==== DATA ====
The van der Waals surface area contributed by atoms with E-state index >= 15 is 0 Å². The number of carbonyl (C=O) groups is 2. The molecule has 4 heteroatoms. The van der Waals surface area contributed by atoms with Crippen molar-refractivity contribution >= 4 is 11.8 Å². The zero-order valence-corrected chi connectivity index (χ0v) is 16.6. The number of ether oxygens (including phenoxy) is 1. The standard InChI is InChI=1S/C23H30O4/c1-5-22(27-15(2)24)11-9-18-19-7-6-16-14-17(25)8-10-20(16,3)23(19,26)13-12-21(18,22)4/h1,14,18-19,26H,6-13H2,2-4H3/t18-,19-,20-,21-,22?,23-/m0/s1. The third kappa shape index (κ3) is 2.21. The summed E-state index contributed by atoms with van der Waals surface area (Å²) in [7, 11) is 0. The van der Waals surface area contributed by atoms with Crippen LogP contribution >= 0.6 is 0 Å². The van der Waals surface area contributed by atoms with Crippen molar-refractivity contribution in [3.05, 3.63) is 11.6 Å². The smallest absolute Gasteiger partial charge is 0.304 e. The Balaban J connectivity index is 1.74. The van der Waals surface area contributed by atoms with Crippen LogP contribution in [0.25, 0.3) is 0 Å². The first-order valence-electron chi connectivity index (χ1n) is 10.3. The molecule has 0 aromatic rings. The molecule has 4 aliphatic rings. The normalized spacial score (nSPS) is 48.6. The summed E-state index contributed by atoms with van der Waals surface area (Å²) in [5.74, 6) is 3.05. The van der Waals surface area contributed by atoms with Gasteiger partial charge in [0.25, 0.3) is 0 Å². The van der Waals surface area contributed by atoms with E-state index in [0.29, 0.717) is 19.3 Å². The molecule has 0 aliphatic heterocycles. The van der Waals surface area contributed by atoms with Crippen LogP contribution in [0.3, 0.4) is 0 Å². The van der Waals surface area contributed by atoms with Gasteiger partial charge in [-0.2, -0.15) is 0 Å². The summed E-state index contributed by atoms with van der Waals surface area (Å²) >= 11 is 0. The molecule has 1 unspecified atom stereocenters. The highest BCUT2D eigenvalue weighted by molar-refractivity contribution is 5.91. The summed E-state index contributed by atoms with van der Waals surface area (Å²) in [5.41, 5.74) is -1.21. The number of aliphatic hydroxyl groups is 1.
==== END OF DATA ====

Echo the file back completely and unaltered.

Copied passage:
The van der Waals surface area contributed by atoms with E-state index >= 15 is 0 Å². The number of carbonyl (C=O) groups is 2. The molecule has 4 heteroatoms. The van der Waals surface area contributed by atoms with Crippen molar-refractivity contribution >= 4 is 11.8 Å². The zero-order valence-corrected chi connectivity index (χ0v) is 16.6. The number of ether oxygens (including phenoxy) is 1. The standard InChI is InChI=1S/C23H30O4/c1-5-22(27-15(2)24)11-9-18-19-7-6-16-14-17(25)8-10-20(16,3)23(19,26)13-12-21(18,22)4/h1,14,18-19,26H,6-13H2,2-4H3/t18-,19-,20-,21-,22?,23-/m0/s1. The third kappa shape index (κ3) is 2.21. The summed E-state index contributed by atoms with van der Waals surface area (Å²) in [7, 11) is 0. The van der Waals surface area contributed by atoms with Crippen LogP contribution >= 0.6 is 0 Å². The van der Waals surface area contributed by atoms with Crippen molar-refractivity contribution in [3.05, 3.63) is 11.6 Å². The smallest absolute Gasteiger partial charge is 0.304 e. The Balaban J connectivity index is 1.74. The van der Waals surface area contributed by atoms with Crippen LogP contribution in [0.25, 0.3) is 0 Å². The first-order valence-electron chi connectivity index (χ1n) is 10.3. The molecule has 0 aromatic rings. The molecule has 4 aliphatic rings. The normalized spacial score (nSPS) is 48.6. The summed E-state index contributed by atoms with van der Waals surface area (Å²) in [5.74, 6) is 3.05. The van der Waals surface area contributed by atoms with Gasteiger partial charge in [0.25, 0.3) is 0 Å². The van der Waals surface area contributed by atoms with E-state index in [0.29, 0.717) is 19.3 Å². The molecule has 0 aliphatic heterocycles. The van der Waals surface area contributed by atoms with Crippen LogP contribution in [0.3, 0.4) is 0 Å². The van der Waals surface area contributed by atoms with Gasteiger partial charge in [-0.2, -0.15) is 0 Å². The summed E-state index contributed by atoms with van der Waals surface area (Å²) >= 11 is 0. The molecule has 1 unspecified atom stereocenters. The highest BCUT2D eigenvalue weighted by molar-refractivity contribution is 5.91. The summed E-state index contributed by atoms with van der Waals surface area (Å²) in [5.41, 5.74) is -1.21. The number of aliphatic hydroxyl groups is 1.